Generation Iron, Teen, Youth, BodybuildingMeet Nixlot Dameus.

Bullying has been a big issue in the US schooling system for some time now. With more and more effort being placed on the education system to find ways to prevent bullying and ultimately save lives.

For one teen, bodybuilding was the answer.

Here’s an inspiring little story about how bodybuilding helped one teen find help and sanctuary from aggressive bullies. Newsworks recently did a write up about Nixlot Dameus – a 16 year old teen who transformed his body, and life, with bodybuilding in order to ward off bullies. Not through violence but through confidence and responsibility.

Nixlot was born in Port-au-Prince, Haiti and moved to the United States seven years ago. But the transition was not an easy one. Though he slowly learned English by watching PBS Kids for hours – he still found himself being bullied for being different.

“Chief among his being-bullied memories was the time he got jumped for wearing a Lawncrest youth-sports shirt while walking through shopping plaza in Olney. ‘There was a whole bunch of them,’ he recounted… ‘I got away from the first group, but eight of them, they got me. To this day, my parents still don’t know about that.'”

Courtesy of Newsworks

It was this moment that changed Nixlot’s future. He decided that something needed to change and maybe if he grew stronger the bullying would stop. ┬áHe dedicated himself to weightlifting and bodybuilding – transforming himself into someone you would be hard pressed to peg as a 16 year old.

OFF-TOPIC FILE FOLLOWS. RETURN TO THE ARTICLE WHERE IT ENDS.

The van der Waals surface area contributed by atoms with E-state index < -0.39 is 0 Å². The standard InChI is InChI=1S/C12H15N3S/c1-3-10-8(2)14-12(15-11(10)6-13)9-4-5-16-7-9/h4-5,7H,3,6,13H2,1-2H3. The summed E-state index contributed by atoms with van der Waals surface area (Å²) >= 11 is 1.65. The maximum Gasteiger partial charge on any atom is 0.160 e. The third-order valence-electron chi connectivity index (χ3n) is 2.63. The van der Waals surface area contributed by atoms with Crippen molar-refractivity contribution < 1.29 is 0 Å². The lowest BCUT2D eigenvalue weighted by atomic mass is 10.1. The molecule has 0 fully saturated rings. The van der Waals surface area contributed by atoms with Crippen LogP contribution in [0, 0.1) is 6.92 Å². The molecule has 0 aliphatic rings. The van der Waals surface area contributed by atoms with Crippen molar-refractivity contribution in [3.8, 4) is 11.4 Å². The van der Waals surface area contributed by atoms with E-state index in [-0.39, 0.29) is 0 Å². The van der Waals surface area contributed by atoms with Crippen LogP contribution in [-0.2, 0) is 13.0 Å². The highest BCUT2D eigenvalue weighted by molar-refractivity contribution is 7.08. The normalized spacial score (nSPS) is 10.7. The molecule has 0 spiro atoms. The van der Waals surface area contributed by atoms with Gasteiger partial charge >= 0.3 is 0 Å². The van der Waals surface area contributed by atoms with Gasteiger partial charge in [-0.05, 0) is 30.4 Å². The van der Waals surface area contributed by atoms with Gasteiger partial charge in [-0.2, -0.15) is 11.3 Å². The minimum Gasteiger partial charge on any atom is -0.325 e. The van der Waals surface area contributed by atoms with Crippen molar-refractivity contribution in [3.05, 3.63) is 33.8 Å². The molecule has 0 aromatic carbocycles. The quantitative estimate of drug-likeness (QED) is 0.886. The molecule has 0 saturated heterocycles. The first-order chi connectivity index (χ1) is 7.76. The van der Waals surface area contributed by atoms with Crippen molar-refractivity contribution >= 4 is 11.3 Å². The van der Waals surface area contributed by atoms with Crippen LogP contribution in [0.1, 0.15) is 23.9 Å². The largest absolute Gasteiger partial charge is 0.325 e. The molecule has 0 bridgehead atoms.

The confidence he gained from building muscle allowed him to subvert being bullied. And it didn’t hurt that he was able to let his anger out as he pushed hard at the gym. He never used his new found strength to bully back at the kids who picked on him, instead he found a way to respond positively to the violence and is now setting an example for others.

Nixlot won the 2013 Mr. Philadelphia Junior Teen Title and has raised money to start a “Summer Superman Camp” for teens in Philadelphia. A place to positively motivate and train together in a community.

Bodybuilding often gets a bad wrap in the mainstream media. Focusing on negative stereotypes associated with muscle-heads and the perceived violent mindset in weightlifting. So it’s great to see the youth community rise up and show the world that there’s more to bodybuilding than that. There’s motivation, confidence, and a way to actually promote peace – and stop bullying.


You can check out the full Newsworks article here. And be sure to tell us what you think in the comments section below! If you liked this story, be sure to stop by our Facebook and Twitter too. Stay pumped.

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